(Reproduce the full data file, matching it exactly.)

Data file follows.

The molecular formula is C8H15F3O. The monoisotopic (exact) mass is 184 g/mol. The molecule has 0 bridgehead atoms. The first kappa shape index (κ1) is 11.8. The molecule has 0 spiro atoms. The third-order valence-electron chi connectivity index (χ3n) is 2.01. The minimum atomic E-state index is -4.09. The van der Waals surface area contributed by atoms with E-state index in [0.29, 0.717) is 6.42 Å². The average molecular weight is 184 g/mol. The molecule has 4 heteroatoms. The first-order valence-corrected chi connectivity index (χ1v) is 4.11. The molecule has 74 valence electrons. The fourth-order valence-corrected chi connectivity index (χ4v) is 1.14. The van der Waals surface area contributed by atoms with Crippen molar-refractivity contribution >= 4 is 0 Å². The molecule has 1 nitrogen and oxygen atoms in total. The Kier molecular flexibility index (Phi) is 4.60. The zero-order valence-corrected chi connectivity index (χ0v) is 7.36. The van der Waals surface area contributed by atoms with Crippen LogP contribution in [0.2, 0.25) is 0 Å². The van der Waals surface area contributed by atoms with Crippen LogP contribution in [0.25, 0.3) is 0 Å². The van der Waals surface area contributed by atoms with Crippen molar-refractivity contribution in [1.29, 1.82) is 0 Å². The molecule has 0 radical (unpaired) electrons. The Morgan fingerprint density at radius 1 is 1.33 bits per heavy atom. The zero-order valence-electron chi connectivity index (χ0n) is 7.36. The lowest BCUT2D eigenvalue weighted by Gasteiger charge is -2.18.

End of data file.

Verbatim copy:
The molecular formula is C8H15F3O. The monoisotopic (exact) mass is 184 g/mol. The molecule has 0 bridgehead atoms. The first kappa shape index (κ1) is 11.8. The molecule has 0 spiro atoms. The third-order valence-electron chi connectivity index (χ3n) is 2.01. The minimum atomic E-state index is -4.09. The van der Waals surface area contributed by atoms with E-state index in [0.29, 0.717) is 6.42 Å². The average molecular weight is 184 g/mol. The molecule has 4 heteroatoms. The first-order valence-corrected chi connectivity index (χ1v) is 4.11. The molecule has 74 valence electrons. The fourth-order valence-corrected chi connectivity index (χ4v) is 1.14. The van der Waals surface area contributed by atoms with Crippen molar-refractivity contribution >= 4 is 0 Å². The molecule has 1 nitrogen and oxygen atoms in total. The Kier molecular flexibility index (Phi) is 4.60. The zero-order valence-corrected chi connectivity index (χ0v) is 7.36. The van der Waals surface area contributed by atoms with Crippen LogP contribution in [0.2, 0.25) is 0 Å². The van der Waals surface area contributed by atoms with Crippen LogP contribution in [0.25, 0.3) is 0 Å². The van der Waals surface area contributed by atoms with Crippen molar-refractivity contribution in [1.29, 1.82) is 0 Å². The molecule has 0 radical (unpaired) electrons. The Morgan fingerprint density at radius 1 is 1.33 bits per heavy atom. The zero-order valence-electron chi connectivity index (χ0n) is 7.36. The lowest BCUT2D eigenvalue weighted by Gasteiger charge is -2.18.